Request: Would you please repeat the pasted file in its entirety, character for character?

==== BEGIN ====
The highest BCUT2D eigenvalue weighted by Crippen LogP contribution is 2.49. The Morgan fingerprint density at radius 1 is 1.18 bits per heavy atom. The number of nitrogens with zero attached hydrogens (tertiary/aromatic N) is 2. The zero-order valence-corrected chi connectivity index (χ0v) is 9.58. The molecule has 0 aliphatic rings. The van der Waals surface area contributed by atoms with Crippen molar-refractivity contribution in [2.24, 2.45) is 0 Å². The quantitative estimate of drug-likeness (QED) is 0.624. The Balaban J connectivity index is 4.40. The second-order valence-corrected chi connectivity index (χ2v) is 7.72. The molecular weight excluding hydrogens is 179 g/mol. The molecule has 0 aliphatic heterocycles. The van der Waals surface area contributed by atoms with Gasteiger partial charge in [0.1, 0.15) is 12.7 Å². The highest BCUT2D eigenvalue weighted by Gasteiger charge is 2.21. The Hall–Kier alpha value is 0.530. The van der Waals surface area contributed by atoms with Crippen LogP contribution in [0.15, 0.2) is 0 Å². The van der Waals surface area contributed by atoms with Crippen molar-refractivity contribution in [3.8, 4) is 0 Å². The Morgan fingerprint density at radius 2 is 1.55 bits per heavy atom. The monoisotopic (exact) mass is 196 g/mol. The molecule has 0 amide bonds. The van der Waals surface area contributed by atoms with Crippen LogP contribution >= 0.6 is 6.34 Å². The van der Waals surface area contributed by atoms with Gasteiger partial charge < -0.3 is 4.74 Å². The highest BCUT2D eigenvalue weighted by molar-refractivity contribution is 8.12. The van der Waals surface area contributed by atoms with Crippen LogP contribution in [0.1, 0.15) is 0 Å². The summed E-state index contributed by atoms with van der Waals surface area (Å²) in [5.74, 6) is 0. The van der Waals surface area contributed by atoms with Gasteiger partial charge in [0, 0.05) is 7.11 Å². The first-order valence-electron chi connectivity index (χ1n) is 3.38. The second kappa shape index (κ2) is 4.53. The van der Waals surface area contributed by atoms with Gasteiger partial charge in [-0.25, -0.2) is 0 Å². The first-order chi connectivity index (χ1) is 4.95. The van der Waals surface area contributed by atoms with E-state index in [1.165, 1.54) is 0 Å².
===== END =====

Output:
The highest BCUT2D eigenvalue weighted by Crippen LogP contribution is 2.49. The Morgan fingerprint density at radius 1 is 1.18 bits per heavy atom. The number of nitrogens with zero attached hydrogens (tertiary/aromatic N) is 2. The zero-order valence-corrected chi connectivity index (χ0v) is 9.58. The molecule has 0 aliphatic rings. The van der Waals surface area contributed by atoms with Crippen molar-refractivity contribution in [2.24, 2.45) is 0 Å². The quantitative estimate of drug-likeness (QED) is 0.624. The Balaban J connectivity index is 4.40. The second-order valence-corrected chi connectivity index (χ2v) is 7.72. The molecular weight excluding hydrogens is 179 g/mol. The molecule has 0 aliphatic heterocycles. The van der Waals surface area contributed by atoms with Gasteiger partial charge in [0.1, 0.15) is 12.7 Å². The highest BCUT2D eigenvalue weighted by Gasteiger charge is 2.21. The Hall–Kier alpha value is 0.530. The van der Waals surface area contributed by atoms with Crippen LogP contribution in [0.15, 0.2) is 0 Å². The van der Waals surface area contributed by atoms with Crippen molar-refractivity contribution in [3.8, 4) is 0 Å². The Morgan fingerprint density at radius 2 is 1.55 bits per heavy atom. The monoisotopic (exact) mass is 196 g/mol. The molecule has 0 amide bonds. The van der Waals surface area contributed by atoms with Crippen LogP contribution >= 0.6 is 6.34 Å². The van der Waals surface area contributed by atoms with Gasteiger partial charge < -0.3 is 4.74 Å². The highest BCUT2D eigenvalue weighted by molar-refractivity contribution is 8.12. The van der Waals surface area contributed by atoms with Crippen LogP contribution in [0.1, 0.15) is 0 Å². The summed E-state index contributed by atoms with van der Waals surface area (Å²) in [5.74, 6) is 0. The van der Waals surface area contributed by atoms with Gasteiger partial charge in [0, 0.05) is 7.11 Å². The first-order valence-electron chi connectivity index (χ1n) is 3.38. The second kappa shape index (κ2) is 4.53. The van der Waals surface area contributed by atoms with Gasteiger partial charge in [-0.25, -0.2) is 0 Å². The first-order chi connectivity index (χ1) is 4.95. The van der Waals surface area contributed by atoms with E-state index in [1.165, 1.54) is 0 Å².